Elements of National Power

The four basic elements of national power are
  • Diplomacy
  • Economy
  • Information
  • Military
Diplomacy
It includes influencing the international issues, situation and crisis via Bi-Lateral and Multilateral agreements, negotiations, MOUs and engagements with countries’ State Department or Foreign Office taking the overall lead. The Diplomatic elements are conducted with foreign nations United Nations and with International Non-Governmental Organizations.Example: United States’ State Department

Also ReadNational Power: Meaning, Nature, Dimensions, and Methods

Economy
Shaping and influencing international activities through government spending and taxation (both discretionary and entitlement program activities) with Finance department taking the lead via monetary policy( money supply and interest rates), trade agreements, trade policy and other trade activities which are often bundled together with government’s policy to promote international trade. This element is often considered boring, mind-numbing and slow compared to the other elements of National Power but in 21st-century countries, sovereignty is often decided with its economic condition and if critical for the stability of the nation.

Information
Information is understood to mean the government communicating its aim and intention often dubbed as “Strategic Communication”.
As throughout the Cold War United States kept USIA-United States Information Agency which overseas was known as United States Information Service (USIS). Formed in 1953 USIA stated goals were
  • To explain and advocate U.S. policies in terms that are credible and meaningful in foreign cultures; 
  • To provide information about the official policies of the United States, and about the people, values, and institutions which influence those policies;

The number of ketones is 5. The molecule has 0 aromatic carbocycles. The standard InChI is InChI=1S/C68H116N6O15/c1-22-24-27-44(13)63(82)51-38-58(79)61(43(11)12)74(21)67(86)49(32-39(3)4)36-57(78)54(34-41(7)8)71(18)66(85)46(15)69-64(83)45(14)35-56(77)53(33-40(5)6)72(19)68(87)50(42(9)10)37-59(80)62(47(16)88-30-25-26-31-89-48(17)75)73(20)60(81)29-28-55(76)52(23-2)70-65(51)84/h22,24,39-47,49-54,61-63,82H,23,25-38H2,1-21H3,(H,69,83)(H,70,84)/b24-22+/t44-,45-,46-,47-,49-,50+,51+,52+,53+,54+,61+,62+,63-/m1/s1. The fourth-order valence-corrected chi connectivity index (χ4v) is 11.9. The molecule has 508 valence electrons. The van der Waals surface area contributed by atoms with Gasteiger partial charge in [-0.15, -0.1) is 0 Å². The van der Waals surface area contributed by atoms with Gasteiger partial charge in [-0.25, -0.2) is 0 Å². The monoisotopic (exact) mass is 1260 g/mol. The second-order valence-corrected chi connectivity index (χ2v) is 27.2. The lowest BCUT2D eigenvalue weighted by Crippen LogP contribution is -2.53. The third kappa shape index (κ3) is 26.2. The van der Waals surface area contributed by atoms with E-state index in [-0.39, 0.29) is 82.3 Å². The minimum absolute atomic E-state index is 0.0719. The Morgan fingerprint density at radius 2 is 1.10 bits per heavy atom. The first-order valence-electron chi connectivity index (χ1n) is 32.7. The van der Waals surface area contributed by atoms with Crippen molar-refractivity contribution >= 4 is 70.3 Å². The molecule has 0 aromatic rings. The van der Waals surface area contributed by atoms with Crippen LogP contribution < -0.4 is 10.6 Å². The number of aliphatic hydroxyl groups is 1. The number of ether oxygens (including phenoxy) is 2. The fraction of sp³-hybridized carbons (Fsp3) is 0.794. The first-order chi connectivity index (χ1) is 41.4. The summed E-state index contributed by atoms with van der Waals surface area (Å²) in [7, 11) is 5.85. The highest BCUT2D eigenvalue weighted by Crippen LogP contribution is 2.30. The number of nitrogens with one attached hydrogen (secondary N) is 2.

• To bring the benefits of international engagement to American citizens and institutions by helping them build strong long-term relationships with their counterparts overseas; 
  • To advise the President and U.S. government policy-makers on the ways in which foreign attitudes will have a direct bearing on the effectiveness of U.S. policies. 
In response to the negative portrayal of the U.S. from communist propaganda the "USIA existed as much to provide a view of the world to the United States as it did to give the world a view of America". The purpose of the USIA within the United States was to assure Americans that, "[t]he United States was working for a better world". Abroad, the USIA aimed to preserve a positive image of the U.S. regardless of negative depictions from communist propaganda. One notable example was Project Pedro, a secretly funded project to create newsreels in Mexico during the 1950s that portrayed Communism unfavorably and the United States positively. (Source: United States Information Agency/Wikipedia)
This element is often used to tell their side of a story to various audiences so as to counter the adversary's attempt to spin the truth.

Military
This element is best known and often the only element of National Power that is fully resourced with standing plan and execution process. Whether there is an internal situation (like civil war, natural disaster, law and order, terrorist threat) or addressing international situations i.e. Long War, the military elements of National Power is often the immediate default selection. Also, intelligence (collection and direct action) is clubbed together with the military element of national power.